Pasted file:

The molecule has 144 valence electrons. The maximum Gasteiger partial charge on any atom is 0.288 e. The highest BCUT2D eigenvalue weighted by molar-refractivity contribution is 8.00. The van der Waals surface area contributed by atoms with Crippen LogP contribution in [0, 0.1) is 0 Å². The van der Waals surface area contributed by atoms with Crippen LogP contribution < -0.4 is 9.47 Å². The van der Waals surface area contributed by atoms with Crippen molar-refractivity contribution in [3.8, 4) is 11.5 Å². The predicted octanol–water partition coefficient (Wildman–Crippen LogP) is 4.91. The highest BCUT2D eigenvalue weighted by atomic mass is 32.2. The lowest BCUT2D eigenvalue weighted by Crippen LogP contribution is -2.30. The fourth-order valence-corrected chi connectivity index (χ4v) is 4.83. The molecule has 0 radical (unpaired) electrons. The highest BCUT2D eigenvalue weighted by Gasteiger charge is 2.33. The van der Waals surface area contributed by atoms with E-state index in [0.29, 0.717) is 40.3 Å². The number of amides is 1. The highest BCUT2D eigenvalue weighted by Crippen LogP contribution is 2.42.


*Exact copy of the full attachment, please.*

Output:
The molecule has 144 valence electrons. The maximum Gasteiger partial charge on any atom is 0.288 e. The highest BCUT2D eigenvalue weighted by molar-refractivity contribution is 8.00. The van der Waals surface area contributed by atoms with Crippen LogP contribution in [0, 0.1) is 0 Å². The van der Waals surface area contributed by atoms with Crippen LogP contribution < -0.4 is 9.47 Å². The van der Waals surface area contributed by atoms with Crippen molar-refractivity contribution in [3.8, 4) is 11.5 Å². The predicted octanol–water partition coefficient (Wildman–Crippen LogP) is 4.91. The highest BCUT2D eigenvalue weighted by atomic mass is 32.2. The lowest BCUT2D eigenvalue weighted by Crippen LogP contribution is -2.30. The fourth-order valence-corrected chi connectivity index (χ4v) is 4.83. The molecule has 0 radical (unpaired) electrons. The highest BCUT2D eigenvalue weighted by Gasteiger charge is 2.33. The van der Waals surface area contributed by atoms with E-state index in [0.29, 0.717) is 40.3 Å². The number of amides is 1. The highest BCUT2D eigenvalue weighted by Crippen LogP contribution is 2.42.